Written by: John Letzing
Photo by: Archiv
If you give a pizzeria an expensive makeover, is it still just a pizzeria?
The premise sounds more than a little absurd. A swanky pizzeria? Don’t we already have enough pizzerias in this town to keep the populace eternally steeped in melted mozzarella? And how in the world do you dress up a pizza to make it resemble something worth over 200 crowns?
At Hergetova Cihelna, a massive food and music experiment that appeared in Malá Strana earlier this year, answers to these questions are: “yes”, and “we do it by having a really talented Neapolitan pizzaiolo on hand”. A pizzaiolo, by the way, is not a topping, but a trained pizza chef – in this case an Italian transplant named Vincenzo Sellitto. And anyway, says Cihelna’s general manager, David Clark, despite being tagged as a high-class pie purveyor, pizza is really a secondary focus for the restaurant. “The focus is on a wide range of different food at different prices,” adds Clark, and this is reinforced by a glance at the menu. One can drop CZK 400 for a good lunch as easily as he can drop CZK 1,500 for a better dinner, and on a broad range of dishes. Apart from the 15 different pizzas on offer, there is seafood, including grilled salmon and tuna tempura, as well as Czech dishes adorned with a modern sheen. Of the svíčková, Clark says, “It’s like I never see around here, svíčková that you can actually cut and eat, not just a thin shred of beef.”
Drink-wise, Cihelna’s bar is a majestic monument to smoking and alcohol, with 24 meters of wrap-around bar and an IMAX-like view onto the adjacent river, neatly framed by Charles Bridge. The large outdoor terrace occupies a broad swath of riverbank, and occasionally host DJs and live music. It’s true that the view and proximity come with a price – Clark must surely tire of talk about the possibility of a second round of flooding. In fact, Cihelna was a week away from opening last August when the flood of the century struck (its opening was then postponed to the following January). The newly installed flood barrier on the west bank of the Vltava, however, is reassuring.
Clark estimates his current clientele to be two thirds Czech – an observation not supported by a visit on a random Monday night when, even taking into account the long-legged dates on the arms of German bankers, natives were grossly outnumbered. “The idea is that tourists will at most just fill in the gaps, and locals will get to have first pick (of tables),” says Clark. A bold statement from a businessman situated in tourist central, but Clark doesn’t avoid bold gestures. It was his idea to place massive, illuminated playing card symbols on Cihelna’s roof in January, a symmetrically kitsch compliment to Havel’s neon heart on Prague Castle – and a stunt for which the city threatened a million crown fine (no fine was ultimately levied, and an illuminated red spade remains in Cihelna’s lounge).
Having managed the nightclub Roxy at the end of the nineties, Clark also brings a defiantly meticulous approach to music. Cihelna’s dining room is situated astride an imposing DJ perch, a complex hive of knobs, switches, and turntables that pumps House or similarly-styled music through the 22nd-century sound system (a network of mounted speakers pulling MP3s from PC stations). The steroid-ridden outfit is necessarily extensive, as seating capacity here (lounge, bar and restaurant plus twin patios) can theoretically accommodate an astonishing 420 people. Indeed, the gluttonous ambition of Cihelna is startling. It’s as if a group of well-funded, tuned in, thirty-something men decided to build the ultimate chick-magnet clubhouse in vintage Playboy bachelor-style. Actually, this may not be far from the truth. Nils Jebens, Cihelna owner and well-heeled restaurateur, fits the description pretty well, as does Mr. Clark. In any case, the food can be diversion enough. And those fancy pizzas? They’re money well spent.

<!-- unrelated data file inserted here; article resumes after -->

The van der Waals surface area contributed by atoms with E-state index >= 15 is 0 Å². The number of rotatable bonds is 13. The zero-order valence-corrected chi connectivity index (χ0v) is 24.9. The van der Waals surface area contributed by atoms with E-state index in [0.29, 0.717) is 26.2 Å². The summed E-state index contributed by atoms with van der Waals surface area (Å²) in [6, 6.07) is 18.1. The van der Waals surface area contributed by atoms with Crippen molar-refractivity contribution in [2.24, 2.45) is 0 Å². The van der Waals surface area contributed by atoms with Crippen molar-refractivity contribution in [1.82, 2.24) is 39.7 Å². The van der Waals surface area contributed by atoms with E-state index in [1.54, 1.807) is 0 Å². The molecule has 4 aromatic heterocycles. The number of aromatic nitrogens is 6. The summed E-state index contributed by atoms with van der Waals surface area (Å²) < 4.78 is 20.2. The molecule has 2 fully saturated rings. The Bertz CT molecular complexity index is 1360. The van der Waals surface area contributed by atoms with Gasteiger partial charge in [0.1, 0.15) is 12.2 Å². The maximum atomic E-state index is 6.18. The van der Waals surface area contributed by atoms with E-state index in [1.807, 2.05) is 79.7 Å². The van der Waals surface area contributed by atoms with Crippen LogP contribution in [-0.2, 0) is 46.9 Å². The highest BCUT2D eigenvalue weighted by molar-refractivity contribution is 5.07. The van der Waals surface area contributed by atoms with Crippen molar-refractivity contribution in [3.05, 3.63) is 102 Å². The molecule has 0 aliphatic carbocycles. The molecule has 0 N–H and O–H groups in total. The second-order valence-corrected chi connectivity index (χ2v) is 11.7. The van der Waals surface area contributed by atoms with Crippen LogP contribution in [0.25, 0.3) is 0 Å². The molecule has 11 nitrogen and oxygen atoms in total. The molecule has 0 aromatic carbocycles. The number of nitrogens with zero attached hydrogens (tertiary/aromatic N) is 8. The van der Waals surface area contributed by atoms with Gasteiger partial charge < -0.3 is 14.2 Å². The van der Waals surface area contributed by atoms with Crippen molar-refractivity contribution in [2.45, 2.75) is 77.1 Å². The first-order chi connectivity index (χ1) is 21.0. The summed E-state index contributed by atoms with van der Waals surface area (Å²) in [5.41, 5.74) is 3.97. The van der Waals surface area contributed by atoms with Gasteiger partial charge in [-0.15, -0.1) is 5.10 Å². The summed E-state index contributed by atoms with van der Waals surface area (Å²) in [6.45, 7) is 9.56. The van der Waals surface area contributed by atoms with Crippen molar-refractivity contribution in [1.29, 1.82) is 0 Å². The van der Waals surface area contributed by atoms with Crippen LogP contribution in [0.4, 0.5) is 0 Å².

Cihelna 2b, Praha 1
Tel: 257 535 534
Open daily 11:30 – 2:00
All major credit cards
FARTHER AFIELD: Family Hotel
Photo by: Hana Hamplová
The village of Okoř is a popular destination for excursions, with its ruins of an old castle and beautiful hiking. Catering to visitors in the neighborhood are two restaurants, the traditional Dělová bašta (Cannon Fortification) and the cosmopolitan Family Hotel. The light, wood-furnished spaces are reminiscent of a French provincial restaurant, although the owner, Simona Eloy, describes the interior as more of a hodge-podge. The building in which the restaurant is located was built at the end of the 19th century, and was formerly an inn. Eloy designed most of the furniture herself, and even did the finish work. The most popular specialties are soups and steaks (for around CZK 200), and at lunch time the restaurant also offers ready-to-serve classic Czech meals. On weekends Okoř acts like a magnet, attracting people and festivity. The restaurant is twenty minutes from Prague by car, but the adjoining hotel has seven rooms, so if you don’t want to drive back, you can spend the night there. Reservations are a good idea.
Okoř 23, tel.: 737 411 673
no credit cards
How to get there: By the main road that goes through the village of Okoř, parking in front of the restaurant.
Petr Vinš, managing director, CRA Rating Agency
“Quite often I invite my business partners for business lunches to Zahrada v opeře in the Radio Free Europe building. The restaurant’s interior has an interesting design and the food never fails me. The cuisine is international and you can get such exotic dishes as Nepalese tomato soup or coconut soup. I personally prefer the salmon steak with basil sauce or, if I’m more hungry, the pork steak in bacon with truffle sauce. Mainly because of my foreign visitors, I appreciate that the servers are not only pleasant, but also speak some languages other than Czech.”
Zahrada v opeře, Legerova 75, Praha 1, tel.: 224 239 685